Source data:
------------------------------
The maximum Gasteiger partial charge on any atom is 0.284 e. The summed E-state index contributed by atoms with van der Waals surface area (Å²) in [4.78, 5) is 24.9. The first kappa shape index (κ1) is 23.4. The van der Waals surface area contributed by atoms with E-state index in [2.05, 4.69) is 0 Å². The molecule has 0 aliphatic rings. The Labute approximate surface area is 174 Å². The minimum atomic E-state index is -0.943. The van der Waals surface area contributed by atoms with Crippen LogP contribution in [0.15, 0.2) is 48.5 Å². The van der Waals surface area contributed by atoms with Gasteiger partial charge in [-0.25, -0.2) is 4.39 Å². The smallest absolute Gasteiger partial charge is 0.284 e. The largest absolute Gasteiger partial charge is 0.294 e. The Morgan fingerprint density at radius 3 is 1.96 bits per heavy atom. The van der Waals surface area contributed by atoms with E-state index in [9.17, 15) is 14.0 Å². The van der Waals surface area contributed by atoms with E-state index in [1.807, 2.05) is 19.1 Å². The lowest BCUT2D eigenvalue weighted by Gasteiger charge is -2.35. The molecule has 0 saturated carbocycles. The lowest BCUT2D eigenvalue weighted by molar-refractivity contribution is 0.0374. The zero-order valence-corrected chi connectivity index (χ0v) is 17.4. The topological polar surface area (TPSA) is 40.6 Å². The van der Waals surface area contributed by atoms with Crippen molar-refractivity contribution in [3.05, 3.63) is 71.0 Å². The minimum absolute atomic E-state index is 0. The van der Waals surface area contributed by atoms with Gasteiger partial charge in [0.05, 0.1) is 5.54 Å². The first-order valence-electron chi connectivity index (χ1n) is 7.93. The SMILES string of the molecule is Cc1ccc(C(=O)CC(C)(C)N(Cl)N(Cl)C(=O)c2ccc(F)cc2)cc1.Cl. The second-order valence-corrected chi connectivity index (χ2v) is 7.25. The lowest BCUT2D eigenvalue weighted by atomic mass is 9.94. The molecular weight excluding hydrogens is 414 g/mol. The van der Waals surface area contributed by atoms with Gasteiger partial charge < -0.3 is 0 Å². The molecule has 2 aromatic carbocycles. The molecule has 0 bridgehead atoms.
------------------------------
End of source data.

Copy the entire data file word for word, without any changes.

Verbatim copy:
The maximum Gasteiger partial charge on any atom is 0.284 e. The summed E-state index contributed by atoms with van der Waals surface area (Å²) in [4.78, 5) is 24.9. The first kappa shape index (κ1) is 23.4. The van der Waals surface area contributed by atoms with E-state index in [2.05, 4.69) is 0 Å². The molecule has 0 aliphatic rings. The Labute approximate surface area is 174 Å². The minimum atomic E-state index is -0.943. The van der Waals surface area contributed by atoms with Crippen LogP contribution in [0.15, 0.2) is 48.5 Å². The van der Waals surface area contributed by atoms with Gasteiger partial charge in [-0.25, -0.2) is 4.39 Å². The smallest absolute Gasteiger partial charge is 0.284 e. The largest absolute Gasteiger partial charge is 0.294 e. The Morgan fingerprint density at radius 3 is 1.96 bits per heavy atom. The van der Waals surface area contributed by atoms with E-state index in [9.17, 15) is 14.0 Å². The van der Waals surface area contributed by atoms with E-state index in [1.807, 2.05) is 19.1 Å². The lowest BCUT2D eigenvalue weighted by Gasteiger charge is -2.35. The molecule has 0 saturated carbocycles. The lowest BCUT2D eigenvalue weighted by molar-refractivity contribution is 0.0374. The zero-order valence-corrected chi connectivity index (χ0v) is 17.4. The topological polar surface area (TPSA) is 40.6 Å². The van der Waals surface area contributed by atoms with Crippen molar-refractivity contribution in [3.05, 3.63) is 71.0 Å². The minimum absolute atomic E-state index is 0. The van der Waals surface area contributed by atoms with Gasteiger partial charge in [0.05, 0.1) is 5.54 Å². The first-order valence-electron chi connectivity index (χ1n) is 7.93. The SMILES string of the molecule is Cc1ccc(C(=O)CC(C)(C)N(Cl)N(Cl)C(=O)c2ccc(F)cc2)cc1.Cl. The second-order valence-corrected chi connectivity index (χ2v) is 7.25. The lowest BCUT2D eigenvalue weighted by atomic mass is 9.94. The molecular weight excluding hydrogens is 414 g/mol. The van der Waals surface area contributed by atoms with Gasteiger partial charge < -0.3 is 0 Å². The molecule has 2 aromatic carbocycles. The molecule has 0 bridgehead atoms.